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New FDA Guidance Clears a Path for Urinary Infection Drugs of the Future

Posted 16 February 2015 | By Alexander Gaffney, RAC

New FDA Guidance Clears a Path for Urinary Infection Drugs of the Future

US healthcare product regulators have finalized a new policy set to make it easier for pharmaceutical companies to develop drugs to treat complicated urinary tract infections (cUTIs).

The US Food and Drug Administration's (FDA) new guidance document, Complicated Urinary Tract Infections: Developing Drugs for Treatment, says the agency will accept either superiority or non-inferiority trials in support of a new drug application for a product intended to treat cUTIs.

A single, controlled trial supported by other evidence may be sufficient to obtain approval for a new drug, FDA explained—fewer than the two trials most often required of new drugs. In addition, FDA says it recommends a "preapproval safety database of 700 patients or more" to help assure regulators of the safety of the drug product.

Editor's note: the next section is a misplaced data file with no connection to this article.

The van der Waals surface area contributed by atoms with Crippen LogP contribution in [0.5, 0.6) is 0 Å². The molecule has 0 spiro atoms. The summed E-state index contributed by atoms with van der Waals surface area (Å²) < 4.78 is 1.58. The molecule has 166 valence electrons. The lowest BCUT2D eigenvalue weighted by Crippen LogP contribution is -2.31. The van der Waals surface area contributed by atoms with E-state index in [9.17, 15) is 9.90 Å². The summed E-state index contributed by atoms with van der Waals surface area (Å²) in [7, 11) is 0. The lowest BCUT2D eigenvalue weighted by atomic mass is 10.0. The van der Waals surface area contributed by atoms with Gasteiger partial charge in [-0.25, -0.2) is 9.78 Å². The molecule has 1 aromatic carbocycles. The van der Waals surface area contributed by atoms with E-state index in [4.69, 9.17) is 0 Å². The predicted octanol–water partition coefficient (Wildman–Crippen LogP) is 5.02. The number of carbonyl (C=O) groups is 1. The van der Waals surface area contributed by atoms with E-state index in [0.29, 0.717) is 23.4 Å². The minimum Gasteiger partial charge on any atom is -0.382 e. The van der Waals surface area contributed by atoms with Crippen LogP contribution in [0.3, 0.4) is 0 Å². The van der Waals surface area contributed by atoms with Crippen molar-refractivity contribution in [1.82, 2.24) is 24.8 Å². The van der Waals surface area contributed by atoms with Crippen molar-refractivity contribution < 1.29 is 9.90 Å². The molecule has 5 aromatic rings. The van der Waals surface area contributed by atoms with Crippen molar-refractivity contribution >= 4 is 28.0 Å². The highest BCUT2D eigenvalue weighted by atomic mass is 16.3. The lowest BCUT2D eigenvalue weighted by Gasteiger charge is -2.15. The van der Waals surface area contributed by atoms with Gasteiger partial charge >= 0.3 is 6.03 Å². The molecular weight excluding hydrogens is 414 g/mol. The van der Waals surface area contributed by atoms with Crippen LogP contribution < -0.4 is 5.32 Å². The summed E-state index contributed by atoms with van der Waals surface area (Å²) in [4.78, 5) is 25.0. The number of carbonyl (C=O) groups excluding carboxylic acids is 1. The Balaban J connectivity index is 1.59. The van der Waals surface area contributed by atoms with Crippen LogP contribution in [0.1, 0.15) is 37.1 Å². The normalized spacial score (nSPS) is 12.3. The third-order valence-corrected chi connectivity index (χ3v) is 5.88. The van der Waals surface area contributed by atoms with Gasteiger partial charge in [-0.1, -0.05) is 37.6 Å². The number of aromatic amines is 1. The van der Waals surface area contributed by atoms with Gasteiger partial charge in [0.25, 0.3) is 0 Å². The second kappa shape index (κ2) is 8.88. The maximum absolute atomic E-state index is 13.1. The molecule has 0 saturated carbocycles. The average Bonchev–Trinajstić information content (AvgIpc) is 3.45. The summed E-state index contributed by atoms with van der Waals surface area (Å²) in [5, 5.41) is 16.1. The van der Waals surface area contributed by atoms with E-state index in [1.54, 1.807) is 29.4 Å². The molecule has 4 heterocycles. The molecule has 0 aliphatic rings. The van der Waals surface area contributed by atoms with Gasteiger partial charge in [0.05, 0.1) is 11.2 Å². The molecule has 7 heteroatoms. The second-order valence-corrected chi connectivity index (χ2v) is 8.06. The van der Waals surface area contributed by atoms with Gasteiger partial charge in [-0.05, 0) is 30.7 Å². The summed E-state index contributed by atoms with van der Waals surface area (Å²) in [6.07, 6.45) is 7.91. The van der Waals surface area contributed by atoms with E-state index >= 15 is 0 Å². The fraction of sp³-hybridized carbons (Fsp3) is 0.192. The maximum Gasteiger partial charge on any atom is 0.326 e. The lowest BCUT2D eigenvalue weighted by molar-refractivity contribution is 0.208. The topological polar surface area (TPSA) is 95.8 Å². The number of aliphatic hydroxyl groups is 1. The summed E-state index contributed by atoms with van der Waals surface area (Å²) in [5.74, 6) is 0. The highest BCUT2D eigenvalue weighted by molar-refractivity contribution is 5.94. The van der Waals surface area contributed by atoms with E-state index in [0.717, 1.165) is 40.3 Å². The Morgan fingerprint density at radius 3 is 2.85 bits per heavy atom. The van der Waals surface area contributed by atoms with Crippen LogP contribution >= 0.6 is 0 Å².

The guidance calls for a primary efficacy endpoint of either resolution of the cUTI symptoms and no additional symptoms, or "demonstration that the bacterial pathogen found at trial entry is reduced to fewer than 104 CFU/mL on urine culture." Outcomes contrary to those listed above will be determined to be clinical or microbiological failures, FDA said.

The agency also wants trial sponsors to follow up with patients 21 to 28 days after the start of treatment to ensure symptoms have not returned.

Placebos are not appropriate for testing on cUTIs, FDA added.

The final guidance replaces FDA's earlier draft guidance on the same subject, which it published in February 2012.

 

Complicated Urinary Tract Infections: Developing Drugs for Treatment (FR)


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